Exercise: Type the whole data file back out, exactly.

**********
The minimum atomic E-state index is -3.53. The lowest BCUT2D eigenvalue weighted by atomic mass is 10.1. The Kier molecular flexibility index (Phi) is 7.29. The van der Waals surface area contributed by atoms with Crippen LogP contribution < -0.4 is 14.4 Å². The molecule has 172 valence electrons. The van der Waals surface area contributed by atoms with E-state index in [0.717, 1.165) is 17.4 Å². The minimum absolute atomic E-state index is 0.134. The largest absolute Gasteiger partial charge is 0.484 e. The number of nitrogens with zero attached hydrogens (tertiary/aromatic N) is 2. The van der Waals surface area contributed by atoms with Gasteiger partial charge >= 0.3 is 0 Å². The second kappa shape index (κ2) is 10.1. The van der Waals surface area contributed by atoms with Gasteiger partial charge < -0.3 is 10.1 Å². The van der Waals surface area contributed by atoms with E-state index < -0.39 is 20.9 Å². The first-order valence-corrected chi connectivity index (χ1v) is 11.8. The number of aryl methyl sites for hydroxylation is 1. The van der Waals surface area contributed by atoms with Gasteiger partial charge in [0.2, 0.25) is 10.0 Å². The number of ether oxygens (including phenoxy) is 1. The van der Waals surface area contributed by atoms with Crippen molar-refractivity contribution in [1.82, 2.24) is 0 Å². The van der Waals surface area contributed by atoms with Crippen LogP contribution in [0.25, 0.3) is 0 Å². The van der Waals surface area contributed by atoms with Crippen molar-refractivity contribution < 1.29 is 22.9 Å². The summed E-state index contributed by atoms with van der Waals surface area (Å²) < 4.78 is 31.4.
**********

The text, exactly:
The minimum atomic E-state index is -3.53. The lowest BCUT2D eigenvalue weighted by atomic mass is 10.1. The Kier molecular flexibility index (Phi) is 7.29. The van der Waals surface area contributed by atoms with Crippen LogP contribution < -0.4 is 14.4 Å². The molecule has 172 valence electrons. The van der Waals surface area contributed by atoms with E-state index in [0.717, 1.165) is 17.4 Å². The minimum absolute atomic E-state index is 0.134. The largest absolute Gasteiger partial charge is 0.484 e. The number of nitrogens with zero attached hydrogens (tertiary/aromatic N) is 2. The van der Waals surface area contributed by atoms with Gasteiger partial charge >= 0.3 is 0 Å². The second kappa shape index (κ2) is 10.1. The van der Waals surface area contributed by atoms with Gasteiger partial charge < -0.3 is 10.1 Å². The van der Waals surface area contributed by atoms with E-state index < -0.39 is 20.9 Å². The first-order valence-corrected chi connectivity index (χ1v) is 11.8. The number of aryl methyl sites for hydroxylation is 1. The van der Waals surface area contributed by atoms with Gasteiger partial charge in [0.2, 0.25) is 10.0 Å². The number of ether oxygens (including phenoxy) is 1. The van der Waals surface area contributed by atoms with Crippen molar-refractivity contribution in [1.82, 2.24) is 0 Å². The van der Waals surface area contributed by atoms with Crippen LogP contribution in [0.25, 0.3) is 0 Å². The van der Waals surface area contributed by atoms with Crippen molar-refractivity contribution < 1.29 is 22.9 Å². The summed E-state index contributed by atoms with van der Waals surface area (Å²) < 4.78 is 31.4.